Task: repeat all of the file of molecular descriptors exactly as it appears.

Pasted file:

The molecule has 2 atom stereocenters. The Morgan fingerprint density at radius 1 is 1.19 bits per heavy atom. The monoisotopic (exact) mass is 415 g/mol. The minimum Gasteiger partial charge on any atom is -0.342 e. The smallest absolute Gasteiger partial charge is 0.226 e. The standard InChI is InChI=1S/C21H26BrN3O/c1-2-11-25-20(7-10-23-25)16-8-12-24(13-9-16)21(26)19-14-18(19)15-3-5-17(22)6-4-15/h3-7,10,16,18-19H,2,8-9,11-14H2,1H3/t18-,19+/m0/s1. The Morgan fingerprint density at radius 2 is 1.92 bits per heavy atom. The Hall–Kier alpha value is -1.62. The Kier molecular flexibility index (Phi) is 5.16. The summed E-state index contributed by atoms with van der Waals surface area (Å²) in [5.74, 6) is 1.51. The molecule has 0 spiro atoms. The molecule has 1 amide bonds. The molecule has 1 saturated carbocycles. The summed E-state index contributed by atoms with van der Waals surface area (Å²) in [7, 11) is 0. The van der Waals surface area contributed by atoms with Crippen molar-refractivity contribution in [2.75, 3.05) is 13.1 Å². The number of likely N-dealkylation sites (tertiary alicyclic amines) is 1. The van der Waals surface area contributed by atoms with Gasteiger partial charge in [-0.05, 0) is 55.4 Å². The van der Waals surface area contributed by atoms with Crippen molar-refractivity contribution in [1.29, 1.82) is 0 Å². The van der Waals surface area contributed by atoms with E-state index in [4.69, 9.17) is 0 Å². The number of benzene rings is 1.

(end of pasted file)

The molecule has 2 atom stereocenters. The Morgan fingerprint density at radius 1 is 1.19 bits per heavy atom. The monoisotopic (exact) mass is 415 g/mol. The minimum Gasteiger partial charge on any atom is -0.342 e. The smallest absolute Gasteiger partial charge is 0.226 e. The standard InChI is InChI=1S/C21H26BrN3O/c1-2-11-25-20(7-10-23-25)16-8-12-24(13-9-16)21(26)19-14-18(19)15-3-5-17(22)6-4-15/h3-7,10,16,18-19H,2,8-9,11-14H2,1H3/t18-,19+/m0/s1. The Morgan fingerprint density at radius 2 is 1.92 bits per heavy atom. The Hall–Kier alpha value is -1.62. The Kier molecular flexibility index (Phi) is 5.16. The summed E-state index contributed by atoms with van der Waals surface area (Å²) in [5.74, 6) is 1.51. The molecule has 0 spiro atoms. The molecule has 1 amide bonds. The molecule has 1 saturated carbocycles. The summed E-state index contributed by atoms with van der Waals surface area (Å²) in [7, 11) is 0. The van der Waals surface area contributed by atoms with Crippen molar-refractivity contribution in [2.75, 3.05) is 13.1 Å². The number of likely N-dealkylation sites (tertiary alicyclic amines) is 1. The van der Waals surface area contributed by atoms with Gasteiger partial charge in [-0.05, 0) is 55.4 Å². The van der Waals surface area contributed by atoms with Crippen molar-refractivity contribution in [1.29, 1.82) is 0 Å². The van der Waals surface area contributed by atoms with E-state index in [4.69, 9.17) is 0 Å². The number of benzene rings is 1.